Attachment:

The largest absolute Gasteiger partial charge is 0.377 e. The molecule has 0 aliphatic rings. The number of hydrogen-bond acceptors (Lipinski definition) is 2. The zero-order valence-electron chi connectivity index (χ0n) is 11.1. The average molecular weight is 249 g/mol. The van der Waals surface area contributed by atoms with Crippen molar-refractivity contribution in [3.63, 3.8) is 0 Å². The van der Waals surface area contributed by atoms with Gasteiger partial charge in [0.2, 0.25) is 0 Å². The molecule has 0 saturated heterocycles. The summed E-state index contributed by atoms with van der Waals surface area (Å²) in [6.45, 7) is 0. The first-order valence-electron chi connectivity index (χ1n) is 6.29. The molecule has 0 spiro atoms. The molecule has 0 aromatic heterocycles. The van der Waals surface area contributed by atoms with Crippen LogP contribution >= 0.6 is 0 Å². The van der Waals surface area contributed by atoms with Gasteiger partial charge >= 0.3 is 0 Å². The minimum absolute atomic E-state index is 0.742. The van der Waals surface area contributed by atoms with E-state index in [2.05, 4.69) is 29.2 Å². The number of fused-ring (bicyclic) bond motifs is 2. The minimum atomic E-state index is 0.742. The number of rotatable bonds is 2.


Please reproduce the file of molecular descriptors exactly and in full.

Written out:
The largest absolute Gasteiger partial charge is 0.377 e. The molecule has 0 aliphatic rings. The number of hydrogen-bond acceptors (Lipinski definition) is 2. The zero-order valence-electron chi connectivity index (χ0n) is 11.1. The average molecular weight is 249 g/mol. The van der Waals surface area contributed by atoms with Crippen molar-refractivity contribution in [3.63, 3.8) is 0 Å². The van der Waals surface area contributed by atoms with Gasteiger partial charge in [0.2, 0.25) is 0 Å². The molecule has 0 saturated heterocycles. The summed E-state index contributed by atoms with van der Waals surface area (Å²) in [6.45, 7) is 0. The first-order valence-electron chi connectivity index (χ1n) is 6.29. The molecule has 0 spiro atoms. The molecule has 0 aromatic heterocycles. The van der Waals surface area contributed by atoms with Crippen LogP contribution >= 0.6 is 0 Å². The van der Waals surface area contributed by atoms with Gasteiger partial charge >= 0.3 is 0 Å². The minimum absolute atomic E-state index is 0.742. The van der Waals surface area contributed by atoms with E-state index in [2.05, 4.69) is 29.2 Å². The number of fused-ring (bicyclic) bond motifs is 2. The minimum atomic E-state index is 0.742. The number of rotatable bonds is 2.